Earlier this year, state Rep. Linda Tanner (D-Georges Mill) poked a political beehive by insulting the quality of nurses with degrees from community colleges.

“I don’t know about you, but when I’m in the hospital and a nurse walks in the room, I don’t want just some ‘Jeannie Smith off the sidewalk’ that’s maybe taken two years at a community college with basic education and I have something that’s very technical,” Tanner said in opposition to a bill allowing these graduates to work as school nurses.

Nursing associations from across the nation denounced Tanner and she was forced to issue a half-hearted apology. Ironically, if she had directed her elitism at the community colleges, as opposed to the nurses, Tanner would have been on firmer ground.

President Joe Biden’s Build Back Better plan includes $109 billion for “free” community college, a massive spending increase on the part of America’s higher education system with the worst performance.

According to data from The Institute for College Access and Success (TICAS), the median completion rate for community college — students getting a degree or certificate within six years of enrollment —  is just 25.7 percent.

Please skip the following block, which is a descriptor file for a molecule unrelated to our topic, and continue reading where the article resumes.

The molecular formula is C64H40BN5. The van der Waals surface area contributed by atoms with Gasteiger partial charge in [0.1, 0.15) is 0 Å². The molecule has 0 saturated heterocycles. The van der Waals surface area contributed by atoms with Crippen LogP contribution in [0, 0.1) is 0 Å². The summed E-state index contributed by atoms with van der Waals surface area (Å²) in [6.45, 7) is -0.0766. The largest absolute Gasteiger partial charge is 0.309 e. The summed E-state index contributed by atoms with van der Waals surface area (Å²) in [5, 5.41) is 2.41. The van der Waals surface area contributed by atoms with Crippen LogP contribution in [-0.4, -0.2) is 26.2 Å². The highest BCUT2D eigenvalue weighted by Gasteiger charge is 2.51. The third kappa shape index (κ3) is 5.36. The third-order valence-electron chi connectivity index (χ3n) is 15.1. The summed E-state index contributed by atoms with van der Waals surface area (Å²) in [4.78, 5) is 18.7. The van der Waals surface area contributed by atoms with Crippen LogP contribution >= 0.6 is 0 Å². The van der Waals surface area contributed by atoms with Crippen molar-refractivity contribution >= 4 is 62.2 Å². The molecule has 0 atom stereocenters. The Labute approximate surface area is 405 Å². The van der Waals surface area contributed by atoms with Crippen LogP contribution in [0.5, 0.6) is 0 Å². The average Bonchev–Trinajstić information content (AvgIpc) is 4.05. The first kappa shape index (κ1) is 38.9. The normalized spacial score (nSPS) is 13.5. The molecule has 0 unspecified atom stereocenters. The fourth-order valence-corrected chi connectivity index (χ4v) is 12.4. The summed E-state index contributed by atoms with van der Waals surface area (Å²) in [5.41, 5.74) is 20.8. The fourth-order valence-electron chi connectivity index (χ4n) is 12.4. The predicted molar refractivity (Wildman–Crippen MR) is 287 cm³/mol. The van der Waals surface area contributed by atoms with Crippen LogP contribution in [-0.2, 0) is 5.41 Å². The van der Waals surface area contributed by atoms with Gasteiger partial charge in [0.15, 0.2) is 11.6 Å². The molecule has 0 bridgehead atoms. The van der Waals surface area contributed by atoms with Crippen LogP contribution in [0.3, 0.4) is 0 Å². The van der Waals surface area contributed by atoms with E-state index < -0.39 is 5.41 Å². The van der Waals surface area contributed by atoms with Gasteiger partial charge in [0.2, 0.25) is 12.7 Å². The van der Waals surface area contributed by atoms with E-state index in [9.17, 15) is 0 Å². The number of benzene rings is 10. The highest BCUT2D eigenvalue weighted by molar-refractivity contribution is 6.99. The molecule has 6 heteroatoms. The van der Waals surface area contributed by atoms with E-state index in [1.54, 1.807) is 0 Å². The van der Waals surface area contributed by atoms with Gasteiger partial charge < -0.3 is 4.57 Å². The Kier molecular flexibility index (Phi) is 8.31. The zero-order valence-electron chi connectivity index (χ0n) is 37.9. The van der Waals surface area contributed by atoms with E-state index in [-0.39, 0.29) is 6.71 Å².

That’s half the rate of four-year state universities (49.8 percent) and “for-profit” or career colleges (51.7 percent).

This, critics say, is the fatal flaw in Biden’s multi-billion-dollar plan. “Before the feds invest this money in community colleges, we need to change the mindset,” says Ray Domanico, senior fellow and director of education policy at the Manhattan Institute. “We need to change the incentives. Right now, the schools get the revenue regardless of the outcomes.”

The good news in New Hampshire is the state’s community colleges rank in the top half of the county, though just barely. The Granite State came in 24 out of 41 states evaluated in a recent Wallethub analysis.

“The ranking system was based on 19 metrics grouped in three key dimensions: Cost and financing, education outcomes, and career outcomes. Some of the most important metrics included the cost of in-state tuition, the availability of free community college education, retention rates, graduation rates, but also the median salary after attending,” said Jill Gonzalez, a WalletHub analyst.

The bad news is that in a system where “completion rates” (education bureaucrat speak for “graduation rates”) are so low, that achievement doesn’t look particularly impressive.

For example, U.S. Sen. Maggie Hassan recently visited the White Mountains Community College (WMCC) Littleton Academic Center, praising the school for its performance. “White Mountains Community College does incredible work to ensure that Granite Staters can stay competitive in our 21st-century economy,” Hassan said.

The graduation rate at WMCC? Fifty percent. With another 10 percent transferring to other schools. About 4 in 10 of their students do neither. That’s below the national four-year and career college averages.

But compared to other Granite State community colleges, WMCC is a rock star. Fewer than 40 percent of students graduate from Manchester, Great Bay or Lakes Region community colleges. The statewide average is around one-third of students completing their coursework.